AuthorKline, Rodger Nickels
AdvisorSnodgrass, Richard T.
MetadataShow full item record
PublisherThe University of Arizona.
RightsCopyright © is held by the author. Digital access to this material is made possible by the University Libraries, University of Arizona. Further transmission, reproduction or presentation (such as public display or performance) of protected items is prohibited except with permission of the author.
AbstractTemporal database systems extend relational database systems to support time-varying information. One important such extension is support for time-varying aggregate functions, such as a time-varying average. Our research will show that temporal aggregates may be specified in a semantically well defined manner yet be efficiently implemented as simple extensions to relational databases. We introduce a taxonomy of temporal aggregation, based on a study of all major temporal query languages containing aggregates. The taxonomy categorizes the expressiveness and functionality of temporal aggregation. Based on this taxonomy, we introduce extensions to TSQL2 for temporal aggregation. The proposed language constructs allow one to express the variety of features identified in the taxonomy. We briefly discuss the semantics for the temporal aggregate language extension. We introduce an operator for evaluating temporal aggregates in a temporal relational algebra; the operator was designed to implement the tuple semantics. We show that theoretically, the most efficient evaluation of a temporal aggregate over a relation with n unique timestamps requires Θ(n log n) time, with O(n log n) space in any decision tree algorithm. We provide an example algorithm meeting these requirements, utilizing a 2-3 tree. Based on the requirements for evaluation of the algebraic operator, we introduce a series of main memory algorithms for evaluating temporal aggregates, including the aggregation tree, k-ordered aggregation tree, the chalkboard algorithm, the linked-list algorithm, and show how to perform aggregation using a 2-3 tree. The algorithms exhibit different applicability depending on aspects of the input relation, including sort order, percentage of long-lived tuples, and number of tuples. We also provide an algorithm which executes using only a user-limited amount of memory, the paging aggregation tree. We characterize the effectiveness of these algorithms based on an empirical study of their performance.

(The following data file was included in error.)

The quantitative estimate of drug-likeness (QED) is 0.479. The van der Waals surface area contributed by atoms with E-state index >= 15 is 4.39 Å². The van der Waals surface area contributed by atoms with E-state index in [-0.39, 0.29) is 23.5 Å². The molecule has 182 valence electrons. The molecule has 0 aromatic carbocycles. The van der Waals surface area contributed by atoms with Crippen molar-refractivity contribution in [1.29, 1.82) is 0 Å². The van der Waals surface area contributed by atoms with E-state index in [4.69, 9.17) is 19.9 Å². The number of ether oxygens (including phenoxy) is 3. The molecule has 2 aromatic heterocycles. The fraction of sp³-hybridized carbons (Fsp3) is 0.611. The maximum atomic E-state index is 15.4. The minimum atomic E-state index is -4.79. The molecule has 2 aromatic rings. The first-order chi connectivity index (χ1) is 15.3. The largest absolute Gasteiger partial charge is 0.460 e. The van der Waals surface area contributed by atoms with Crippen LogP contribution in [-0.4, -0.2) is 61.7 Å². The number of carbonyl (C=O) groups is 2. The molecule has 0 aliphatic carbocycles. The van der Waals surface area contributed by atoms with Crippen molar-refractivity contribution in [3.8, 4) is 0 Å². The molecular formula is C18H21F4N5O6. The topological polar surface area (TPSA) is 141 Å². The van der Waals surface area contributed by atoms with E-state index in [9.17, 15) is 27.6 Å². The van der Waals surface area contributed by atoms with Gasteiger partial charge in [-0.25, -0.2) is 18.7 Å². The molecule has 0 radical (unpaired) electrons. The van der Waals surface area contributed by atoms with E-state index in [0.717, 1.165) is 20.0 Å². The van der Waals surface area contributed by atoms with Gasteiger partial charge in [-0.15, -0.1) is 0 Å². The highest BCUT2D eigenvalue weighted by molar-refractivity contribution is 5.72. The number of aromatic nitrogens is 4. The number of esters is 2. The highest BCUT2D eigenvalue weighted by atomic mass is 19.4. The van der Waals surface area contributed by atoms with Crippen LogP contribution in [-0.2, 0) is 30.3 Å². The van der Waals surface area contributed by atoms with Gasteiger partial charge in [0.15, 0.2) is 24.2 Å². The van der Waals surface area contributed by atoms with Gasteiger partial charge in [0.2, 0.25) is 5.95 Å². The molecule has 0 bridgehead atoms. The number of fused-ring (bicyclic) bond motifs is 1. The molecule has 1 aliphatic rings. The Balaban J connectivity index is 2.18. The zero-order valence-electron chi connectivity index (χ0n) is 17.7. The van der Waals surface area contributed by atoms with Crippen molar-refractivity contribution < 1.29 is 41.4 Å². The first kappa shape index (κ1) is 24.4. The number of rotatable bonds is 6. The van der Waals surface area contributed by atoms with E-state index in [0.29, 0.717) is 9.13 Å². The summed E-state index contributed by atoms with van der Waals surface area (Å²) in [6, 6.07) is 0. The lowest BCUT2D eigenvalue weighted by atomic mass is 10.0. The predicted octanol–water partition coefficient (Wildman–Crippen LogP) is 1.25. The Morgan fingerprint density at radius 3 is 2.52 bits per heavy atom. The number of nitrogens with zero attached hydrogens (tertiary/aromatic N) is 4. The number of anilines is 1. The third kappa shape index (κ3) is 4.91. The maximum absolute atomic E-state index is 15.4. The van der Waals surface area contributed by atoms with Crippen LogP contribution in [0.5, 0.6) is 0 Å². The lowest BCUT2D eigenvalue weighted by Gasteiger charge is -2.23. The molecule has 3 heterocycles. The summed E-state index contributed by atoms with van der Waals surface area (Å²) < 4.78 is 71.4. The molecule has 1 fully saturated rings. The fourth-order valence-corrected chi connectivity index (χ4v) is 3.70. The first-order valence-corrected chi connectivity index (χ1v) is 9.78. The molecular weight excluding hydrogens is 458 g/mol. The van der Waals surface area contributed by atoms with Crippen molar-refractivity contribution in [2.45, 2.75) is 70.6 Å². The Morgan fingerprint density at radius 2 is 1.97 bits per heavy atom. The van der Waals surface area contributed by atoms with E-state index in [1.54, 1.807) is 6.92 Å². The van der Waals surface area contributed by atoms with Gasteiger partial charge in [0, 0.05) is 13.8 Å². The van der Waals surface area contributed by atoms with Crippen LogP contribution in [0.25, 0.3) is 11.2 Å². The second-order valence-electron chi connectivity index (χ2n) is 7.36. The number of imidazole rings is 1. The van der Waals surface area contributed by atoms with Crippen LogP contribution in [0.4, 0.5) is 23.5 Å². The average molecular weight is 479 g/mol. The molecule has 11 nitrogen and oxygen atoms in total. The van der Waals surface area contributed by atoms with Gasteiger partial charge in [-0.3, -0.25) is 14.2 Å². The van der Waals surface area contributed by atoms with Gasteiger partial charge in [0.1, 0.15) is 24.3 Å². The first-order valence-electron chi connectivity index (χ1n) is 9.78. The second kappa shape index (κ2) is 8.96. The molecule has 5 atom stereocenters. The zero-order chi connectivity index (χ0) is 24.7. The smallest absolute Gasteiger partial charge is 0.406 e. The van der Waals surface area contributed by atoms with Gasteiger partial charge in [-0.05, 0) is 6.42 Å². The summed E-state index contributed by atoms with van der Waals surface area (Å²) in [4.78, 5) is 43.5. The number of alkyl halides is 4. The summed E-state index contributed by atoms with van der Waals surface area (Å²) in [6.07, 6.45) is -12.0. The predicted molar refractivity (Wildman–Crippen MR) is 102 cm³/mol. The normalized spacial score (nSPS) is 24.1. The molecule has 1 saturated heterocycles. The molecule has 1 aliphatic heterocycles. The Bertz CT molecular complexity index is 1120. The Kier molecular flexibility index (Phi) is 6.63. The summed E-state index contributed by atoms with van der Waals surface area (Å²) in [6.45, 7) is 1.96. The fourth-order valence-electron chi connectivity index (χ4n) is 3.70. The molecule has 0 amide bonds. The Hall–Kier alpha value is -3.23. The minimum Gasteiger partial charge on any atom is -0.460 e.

Degree ProgramGraduate College